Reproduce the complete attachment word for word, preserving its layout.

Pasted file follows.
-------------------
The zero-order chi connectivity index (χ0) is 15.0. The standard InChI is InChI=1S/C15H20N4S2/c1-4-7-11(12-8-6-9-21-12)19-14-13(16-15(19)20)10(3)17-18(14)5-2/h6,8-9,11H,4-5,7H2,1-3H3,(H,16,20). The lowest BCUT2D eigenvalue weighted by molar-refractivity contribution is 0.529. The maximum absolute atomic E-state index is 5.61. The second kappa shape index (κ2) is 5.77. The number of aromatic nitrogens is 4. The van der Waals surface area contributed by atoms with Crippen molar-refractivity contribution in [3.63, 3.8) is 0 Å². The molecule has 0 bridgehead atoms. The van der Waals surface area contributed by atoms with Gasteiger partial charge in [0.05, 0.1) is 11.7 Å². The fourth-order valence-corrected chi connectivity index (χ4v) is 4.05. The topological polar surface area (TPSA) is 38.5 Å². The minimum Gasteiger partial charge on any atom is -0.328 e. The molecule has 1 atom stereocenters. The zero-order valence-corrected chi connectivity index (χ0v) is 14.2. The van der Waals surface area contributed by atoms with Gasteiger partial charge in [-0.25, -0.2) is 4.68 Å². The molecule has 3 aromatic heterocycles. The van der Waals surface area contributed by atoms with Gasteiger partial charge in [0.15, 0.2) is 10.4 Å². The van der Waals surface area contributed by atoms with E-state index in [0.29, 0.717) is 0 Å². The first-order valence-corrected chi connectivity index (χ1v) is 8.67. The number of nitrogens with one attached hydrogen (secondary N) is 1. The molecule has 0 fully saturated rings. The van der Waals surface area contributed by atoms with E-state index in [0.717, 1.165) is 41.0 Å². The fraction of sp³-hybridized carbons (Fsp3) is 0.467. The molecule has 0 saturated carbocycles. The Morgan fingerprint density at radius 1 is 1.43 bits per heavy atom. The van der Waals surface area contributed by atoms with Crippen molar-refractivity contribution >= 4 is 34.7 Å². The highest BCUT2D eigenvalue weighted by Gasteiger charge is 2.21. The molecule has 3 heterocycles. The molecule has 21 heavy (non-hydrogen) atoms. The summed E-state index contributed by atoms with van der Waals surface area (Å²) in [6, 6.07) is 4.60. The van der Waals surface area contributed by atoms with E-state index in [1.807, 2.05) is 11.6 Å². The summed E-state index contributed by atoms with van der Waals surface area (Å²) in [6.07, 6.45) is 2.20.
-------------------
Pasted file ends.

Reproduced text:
The zero-order chi connectivity index (χ0) is 15.0. The standard InChI is InChI=1S/C15H20N4S2/c1-4-7-11(12-8-6-9-21-12)19-14-13(16-15(19)20)10(3)17-18(14)5-2/h6,8-9,11H,4-5,7H2,1-3H3,(H,16,20). The lowest BCUT2D eigenvalue weighted by molar-refractivity contribution is 0.529. The maximum absolute atomic E-state index is 5.61. The second kappa shape index (κ2) is 5.77. The number of aromatic nitrogens is 4. The van der Waals surface area contributed by atoms with Crippen molar-refractivity contribution in [3.63, 3.8) is 0 Å². The molecule has 0 bridgehead atoms. The van der Waals surface area contributed by atoms with Gasteiger partial charge in [0.05, 0.1) is 11.7 Å². The fourth-order valence-corrected chi connectivity index (χ4v) is 4.05. The topological polar surface area (TPSA) is 38.5 Å². The minimum Gasteiger partial charge on any atom is -0.328 e. The molecule has 1 atom stereocenters. The zero-order valence-corrected chi connectivity index (χ0v) is 14.2. The van der Waals surface area contributed by atoms with Gasteiger partial charge in [-0.25, -0.2) is 4.68 Å². The molecule has 3 aromatic heterocycles. The van der Waals surface area contributed by atoms with Gasteiger partial charge in [0.15, 0.2) is 10.4 Å². The van der Waals surface area contributed by atoms with E-state index in [0.29, 0.717) is 0 Å². The first-order valence-corrected chi connectivity index (χ1v) is 8.67. The number of nitrogens with one attached hydrogen (secondary N) is 1. The molecule has 0 fully saturated rings. The van der Waals surface area contributed by atoms with E-state index in [0.717, 1.165) is 41.0 Å². The fraction of sp³-hybridized carbons (Fsp3) is 0.467. The molecule has 0 saturated carbocycles. The Morgan fingerprint density at radius 1 is 1.43 bits per heavy atom. The van der Waals surface area contributed by atoms with Crippen molar-refractivity contribution >= 4 is 34.7 Å². The highest BCUT2D eigenvalue weighted by Gasteiger charge is 2.21. The molecule has 3 heterocycles. The molecule has 21 heavy (non-hydrogen) atoms. The summed E-state index contributed by atoms with van der Waals surface area (Å²) in [6, 6.07) is 4.60. The van der Waals surface area contributed by atoms with E-state index in [1.807, 2.05) is 11.6 Å². The summed E-state index contributed by atoms with van der Waals surface area (Å²) in [6.07, 6.45) is 2.20.